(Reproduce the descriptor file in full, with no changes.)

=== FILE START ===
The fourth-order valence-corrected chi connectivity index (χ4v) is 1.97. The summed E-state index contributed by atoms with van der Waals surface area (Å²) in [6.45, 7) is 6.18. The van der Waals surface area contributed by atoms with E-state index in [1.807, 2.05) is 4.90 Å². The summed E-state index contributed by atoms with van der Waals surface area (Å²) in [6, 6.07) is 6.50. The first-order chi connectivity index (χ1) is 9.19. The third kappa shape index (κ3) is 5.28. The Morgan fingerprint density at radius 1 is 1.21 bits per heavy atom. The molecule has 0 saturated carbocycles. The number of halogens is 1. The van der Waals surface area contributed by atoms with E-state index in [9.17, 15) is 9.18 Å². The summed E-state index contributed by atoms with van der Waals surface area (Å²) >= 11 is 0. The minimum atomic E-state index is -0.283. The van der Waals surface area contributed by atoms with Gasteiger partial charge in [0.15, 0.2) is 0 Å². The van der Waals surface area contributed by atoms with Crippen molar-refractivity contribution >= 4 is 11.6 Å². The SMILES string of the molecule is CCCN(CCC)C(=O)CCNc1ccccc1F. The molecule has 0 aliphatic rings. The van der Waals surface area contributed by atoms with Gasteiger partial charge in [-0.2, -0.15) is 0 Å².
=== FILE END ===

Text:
The fourth-order valence-corrected chi connectivity index (χ4v) is 1.97. The summed E-state index contributed by atoms with van der Waals surface area (Å²) in [6.45, 7) is 6.18. The van der Waals surface area contributed by atoms with E-state index in [1.807, 2.05) is 4.90 Å². The summed E-state index contributed by atoms with van der Waals surface area (Å²) in [6, 6.07) is 6.50. The first-order chi connectivity index (χ1) is 9.19. The third kappa shape index (κ3) is 5.28. The Morgan fingerprint density at radius 1 is 1.21 bits per heavy atom. The molecule has 0 saturated carbocycles. The number of halogens is 1. The van der Waals surface area contributed by atoms with E-state index in [9.17, 15) is 9.18 Å². The summed E-state index contributed by atoms with van der Waals surface area (Å²) >= 11 is 0. The minimum atomic E-state index is -0.283. The van der Waals surface area contributed by atoms with Gasteiger partial charge in [0.15, 0.2) is 0 Å². The van der Waals surface area contributed by atoms with Crippen molar-refractivity contribution >= 4 is 11.6 Å². The SMILES string of the molecule is CCCN(CCC)C(=O)CCNc1ccccc1F. The molecule has 0 aliphatic rings. The van der Waals surface area contributed by atoms with Gasteiger partial charge in [-0.2, -0.15) is 0 Å².